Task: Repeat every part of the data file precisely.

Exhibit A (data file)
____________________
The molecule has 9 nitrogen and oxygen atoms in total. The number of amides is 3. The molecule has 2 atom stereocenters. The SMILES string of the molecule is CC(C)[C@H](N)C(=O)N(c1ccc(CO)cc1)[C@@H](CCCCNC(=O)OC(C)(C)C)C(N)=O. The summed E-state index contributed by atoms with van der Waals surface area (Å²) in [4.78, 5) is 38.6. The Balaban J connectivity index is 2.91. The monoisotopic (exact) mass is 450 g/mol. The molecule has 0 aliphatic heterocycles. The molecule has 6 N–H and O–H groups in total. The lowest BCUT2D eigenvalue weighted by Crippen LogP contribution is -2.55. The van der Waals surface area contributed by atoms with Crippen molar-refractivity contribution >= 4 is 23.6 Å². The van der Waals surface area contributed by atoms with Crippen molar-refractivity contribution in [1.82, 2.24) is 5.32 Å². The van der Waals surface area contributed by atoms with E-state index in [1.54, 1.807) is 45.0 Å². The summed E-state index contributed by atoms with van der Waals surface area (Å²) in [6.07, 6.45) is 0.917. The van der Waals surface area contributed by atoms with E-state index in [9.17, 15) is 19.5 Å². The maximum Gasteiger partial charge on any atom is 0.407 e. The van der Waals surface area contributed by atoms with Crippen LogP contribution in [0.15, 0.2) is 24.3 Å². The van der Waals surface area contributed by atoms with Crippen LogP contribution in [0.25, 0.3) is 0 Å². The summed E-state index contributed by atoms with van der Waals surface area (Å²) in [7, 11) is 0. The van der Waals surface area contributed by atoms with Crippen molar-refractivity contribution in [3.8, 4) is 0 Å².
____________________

The molecule has 9 nitrogen and oxygen atoms in total. The number of amides is 3. The molecule has 2 atom stereocenters. The SMILES string of the molecule is CC(C)[C@H](N)C(=O)N(c1ccc(CO)cc1)[C@@H](CCCCNC(=O)OC(C)(C)C)C(N)=O. The summed E-state index contributed by atoms with van der Waals surface area (Å²) in [4.78, 5) is 38.6. The Balaban J connectivity index is 2.91. The monoisotopic (exact) mass is 450 g/mol. The molecule has 0 aliphatic heterocycles. The molecule has 6 N–H and O–H groups in total. The lowest BCUT2D eigenvalue weighted by Crippen LogP contribution is -2.55. The van der Waals surface area contributed by atoms with Crippen molar-refractivity contribution >= 4 is 23.6 Å². The van der Waals surface area contributed by atoms with Crippen molar-refractivity contribution in [1.82, 2.24) is 5.32 Å². The van der Waals surface area contributed by atoms with E-state index in [1.54, 1.807) is 45.0 Å². The summed E-state index contributed by atoms with van der Waals surface area (Å²) in [6.07, 6.45) is 0.917. The van der Waals surface area contributed by atoms with E-state index in [9.17, 15) is 19.5 Å². The maximum Gasteiger partial charge on any atom is 0.407 e. The van der Waals surface area contributed by atoms with Crippen LogP contribution in [0.15, 0.2) is 24.3 Å². The van der Waals surface area contributed by atoms with Crippen LogP contribution in [0.25, 0.3) is 0 Å². The summed E-state index contributed by atoms with van der Waals surface area (Å²) in [7, 11) is 0. The van der Waals surface area contributed by atoms with Crippen molar-refractivity contribution in [3.8, 4) is 0 Å².